Since 1997, social media giants have risen and fallen. Most would assume that this refers to the giants of today—Facebook and Twitter—but these companies have actually had decades of predecessors to learn from. Early on, applications like AOL Instant Messenger and websites like LiveJournal set the stage for more modern social media platforms to develop. However, as internet access grew in popularity, AOL and LiveJournal were quickly overshadowed by their rapidly-growing replacements.
For decades, most applications were bound to the harddrives they were installed on. This dramatically hampered the speed of growth that any one application could achieve—assuming a computer’s hardware could support any growth at all. Combined with the slow and often painful development cycle of low-level programming, the set of features that any one application could offer was usually quite limited. Without additional effort by the user, any discovery or growth—for people or software—was nearly impossible.
Since then, most of the developed world owns at least one personal computer and a smartphone. The introduction of Facebook, Twitter, and other social networking platforms have made it possible for anyone (and everyone) to stay connected to each other—regardless of physical proximity—with just a few clicks of the mouse. This adoption has inspired an unprecedented level of connectivity. However, there are some who are concerned that this super-connectivity could actually be detrimental to human happiness—especially for our impressionable and developing youth.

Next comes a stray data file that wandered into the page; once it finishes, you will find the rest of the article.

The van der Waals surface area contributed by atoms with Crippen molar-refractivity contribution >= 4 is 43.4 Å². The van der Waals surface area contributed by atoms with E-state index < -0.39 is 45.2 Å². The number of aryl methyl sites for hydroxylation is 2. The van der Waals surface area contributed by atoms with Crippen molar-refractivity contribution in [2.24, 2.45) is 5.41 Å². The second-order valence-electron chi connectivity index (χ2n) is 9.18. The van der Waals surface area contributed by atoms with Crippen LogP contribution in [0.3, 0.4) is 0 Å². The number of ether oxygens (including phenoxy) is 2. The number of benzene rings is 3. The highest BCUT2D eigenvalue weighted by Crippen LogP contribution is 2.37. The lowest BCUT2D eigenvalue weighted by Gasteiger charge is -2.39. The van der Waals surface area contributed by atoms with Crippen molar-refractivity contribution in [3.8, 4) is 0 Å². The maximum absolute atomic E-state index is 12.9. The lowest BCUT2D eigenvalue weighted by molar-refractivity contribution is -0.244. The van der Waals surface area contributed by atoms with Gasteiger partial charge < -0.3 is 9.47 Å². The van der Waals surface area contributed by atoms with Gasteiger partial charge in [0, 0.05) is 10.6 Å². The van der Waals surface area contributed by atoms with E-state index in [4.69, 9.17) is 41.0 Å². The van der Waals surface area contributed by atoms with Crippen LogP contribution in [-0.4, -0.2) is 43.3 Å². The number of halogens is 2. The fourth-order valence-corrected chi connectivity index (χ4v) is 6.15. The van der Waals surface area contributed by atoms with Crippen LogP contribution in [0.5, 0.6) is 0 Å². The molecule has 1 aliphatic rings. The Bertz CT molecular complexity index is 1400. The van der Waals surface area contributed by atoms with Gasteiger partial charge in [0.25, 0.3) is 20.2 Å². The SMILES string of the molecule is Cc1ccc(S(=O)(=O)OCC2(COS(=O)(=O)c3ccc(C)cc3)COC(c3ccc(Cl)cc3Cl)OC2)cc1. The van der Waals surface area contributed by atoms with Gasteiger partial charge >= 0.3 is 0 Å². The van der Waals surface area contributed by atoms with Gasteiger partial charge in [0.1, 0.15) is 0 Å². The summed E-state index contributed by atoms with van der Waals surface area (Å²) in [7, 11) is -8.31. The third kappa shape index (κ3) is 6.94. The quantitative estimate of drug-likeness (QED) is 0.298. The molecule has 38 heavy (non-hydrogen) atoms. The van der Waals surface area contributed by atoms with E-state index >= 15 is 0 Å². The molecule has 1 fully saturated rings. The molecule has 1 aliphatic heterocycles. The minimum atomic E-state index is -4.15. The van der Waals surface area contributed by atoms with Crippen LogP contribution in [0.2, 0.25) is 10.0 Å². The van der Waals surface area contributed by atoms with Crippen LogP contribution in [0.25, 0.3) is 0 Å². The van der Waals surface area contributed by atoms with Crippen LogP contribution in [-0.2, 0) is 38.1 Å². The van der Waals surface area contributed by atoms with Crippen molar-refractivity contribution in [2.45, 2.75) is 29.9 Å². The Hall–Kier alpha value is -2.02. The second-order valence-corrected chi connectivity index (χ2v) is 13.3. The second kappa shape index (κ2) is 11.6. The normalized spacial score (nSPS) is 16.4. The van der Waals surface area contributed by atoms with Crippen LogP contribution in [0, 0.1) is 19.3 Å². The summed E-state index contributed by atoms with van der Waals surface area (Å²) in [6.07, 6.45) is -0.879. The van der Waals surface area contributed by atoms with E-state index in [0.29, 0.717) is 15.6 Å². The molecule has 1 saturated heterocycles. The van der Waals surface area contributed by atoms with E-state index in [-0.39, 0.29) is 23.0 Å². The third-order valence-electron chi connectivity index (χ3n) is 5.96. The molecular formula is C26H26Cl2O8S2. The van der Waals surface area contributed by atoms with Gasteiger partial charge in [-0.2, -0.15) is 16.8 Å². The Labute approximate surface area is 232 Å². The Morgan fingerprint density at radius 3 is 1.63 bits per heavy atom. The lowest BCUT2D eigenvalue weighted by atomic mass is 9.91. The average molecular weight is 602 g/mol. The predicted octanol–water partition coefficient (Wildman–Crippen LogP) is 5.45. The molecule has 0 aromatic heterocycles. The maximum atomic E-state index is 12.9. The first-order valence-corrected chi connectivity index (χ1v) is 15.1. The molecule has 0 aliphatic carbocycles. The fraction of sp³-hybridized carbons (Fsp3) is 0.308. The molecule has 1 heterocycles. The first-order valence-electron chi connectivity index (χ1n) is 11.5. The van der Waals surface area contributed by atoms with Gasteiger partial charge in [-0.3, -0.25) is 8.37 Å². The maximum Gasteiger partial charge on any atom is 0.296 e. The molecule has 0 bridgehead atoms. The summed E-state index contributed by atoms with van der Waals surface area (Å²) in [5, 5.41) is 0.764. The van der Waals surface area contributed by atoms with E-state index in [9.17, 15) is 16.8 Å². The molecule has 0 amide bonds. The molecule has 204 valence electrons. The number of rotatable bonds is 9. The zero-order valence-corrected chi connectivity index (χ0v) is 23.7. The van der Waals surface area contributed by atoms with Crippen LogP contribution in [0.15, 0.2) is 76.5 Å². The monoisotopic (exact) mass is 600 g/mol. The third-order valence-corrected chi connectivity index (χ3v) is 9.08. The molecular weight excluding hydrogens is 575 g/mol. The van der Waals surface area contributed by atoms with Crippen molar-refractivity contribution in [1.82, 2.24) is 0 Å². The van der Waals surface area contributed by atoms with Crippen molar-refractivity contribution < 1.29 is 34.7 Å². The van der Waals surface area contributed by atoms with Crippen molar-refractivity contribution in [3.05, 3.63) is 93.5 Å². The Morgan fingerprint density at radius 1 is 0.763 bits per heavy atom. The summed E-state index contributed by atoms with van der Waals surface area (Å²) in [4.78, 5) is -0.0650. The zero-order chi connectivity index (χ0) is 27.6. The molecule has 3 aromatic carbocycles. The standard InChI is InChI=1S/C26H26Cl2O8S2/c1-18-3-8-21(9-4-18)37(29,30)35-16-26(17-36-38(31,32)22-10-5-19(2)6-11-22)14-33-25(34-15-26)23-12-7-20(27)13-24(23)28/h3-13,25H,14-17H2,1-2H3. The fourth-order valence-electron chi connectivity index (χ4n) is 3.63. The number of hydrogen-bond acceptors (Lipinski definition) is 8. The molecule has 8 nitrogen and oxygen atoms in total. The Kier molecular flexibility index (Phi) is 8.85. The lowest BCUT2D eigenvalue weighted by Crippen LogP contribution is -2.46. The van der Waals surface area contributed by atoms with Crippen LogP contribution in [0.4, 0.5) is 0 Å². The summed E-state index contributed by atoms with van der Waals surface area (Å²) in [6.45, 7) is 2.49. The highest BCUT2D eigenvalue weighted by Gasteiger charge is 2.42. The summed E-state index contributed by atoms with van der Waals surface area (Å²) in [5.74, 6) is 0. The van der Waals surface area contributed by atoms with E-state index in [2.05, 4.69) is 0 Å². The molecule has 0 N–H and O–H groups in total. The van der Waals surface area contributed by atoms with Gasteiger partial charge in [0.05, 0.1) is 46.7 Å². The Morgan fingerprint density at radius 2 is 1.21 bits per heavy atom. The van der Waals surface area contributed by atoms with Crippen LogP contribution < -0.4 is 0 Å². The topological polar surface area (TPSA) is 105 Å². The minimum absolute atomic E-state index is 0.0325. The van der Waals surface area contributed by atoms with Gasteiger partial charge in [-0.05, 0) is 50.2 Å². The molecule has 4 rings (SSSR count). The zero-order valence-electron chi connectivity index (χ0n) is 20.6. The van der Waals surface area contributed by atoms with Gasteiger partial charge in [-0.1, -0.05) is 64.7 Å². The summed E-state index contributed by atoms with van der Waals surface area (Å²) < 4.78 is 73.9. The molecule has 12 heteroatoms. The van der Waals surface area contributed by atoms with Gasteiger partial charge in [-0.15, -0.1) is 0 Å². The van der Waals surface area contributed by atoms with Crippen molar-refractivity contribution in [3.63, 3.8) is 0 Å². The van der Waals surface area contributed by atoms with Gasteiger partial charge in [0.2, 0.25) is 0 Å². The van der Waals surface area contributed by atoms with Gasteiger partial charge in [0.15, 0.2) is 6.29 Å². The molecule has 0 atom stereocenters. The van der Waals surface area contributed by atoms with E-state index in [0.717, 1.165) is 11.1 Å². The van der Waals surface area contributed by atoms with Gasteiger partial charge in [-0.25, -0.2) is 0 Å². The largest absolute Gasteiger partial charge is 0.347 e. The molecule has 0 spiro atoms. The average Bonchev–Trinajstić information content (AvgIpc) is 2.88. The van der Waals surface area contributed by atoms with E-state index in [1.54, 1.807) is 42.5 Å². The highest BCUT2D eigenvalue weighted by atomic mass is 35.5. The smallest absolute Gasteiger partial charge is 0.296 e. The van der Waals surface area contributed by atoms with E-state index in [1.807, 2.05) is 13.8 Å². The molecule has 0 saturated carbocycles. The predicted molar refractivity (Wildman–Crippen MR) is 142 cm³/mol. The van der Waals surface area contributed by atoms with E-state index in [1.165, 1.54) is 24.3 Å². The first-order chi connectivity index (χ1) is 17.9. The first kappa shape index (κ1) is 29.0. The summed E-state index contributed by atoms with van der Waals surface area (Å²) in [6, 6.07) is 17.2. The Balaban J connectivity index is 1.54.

Before the mass adoption of the internet, most of us learned to find value in our activities intrinsically, or from a very limited set of peers we saw regularly—via school or a circle of friends. However, the seemingly endless list of features that accompany most social media channels often includes the ability to effortlessly broadcast any (or every) moment of our lives to anyone who cares to watch. This means that it has never been easier to gain or lose friends with a single message. As such, many have turned to their screens—and, more specifically, to the reactions of their friends via social media—to define their own value.
Unfortunately, there is never an age when jealousy is outgrown. Many social media spectators often develop painful feelings when they hear of a peer’s success. When feelings of inadequacy are combined with the ability to communicate without physical risk, harassment, bullying, and cruelty become commonplace in every corner of the internet.
Of course, as an adult, most of us can limit the negative effects of social media use by prioritizing other things, like work. However, for our youth, who typically have the most free time, this may not be easy…or even possible. For them, avoiding social media is something reserved for only the boldest stoics. As such, it’s important to remind them to prioritize things that affect them today, and to perhaps reserve most of their thoughts and messages for only their closest friends and family.
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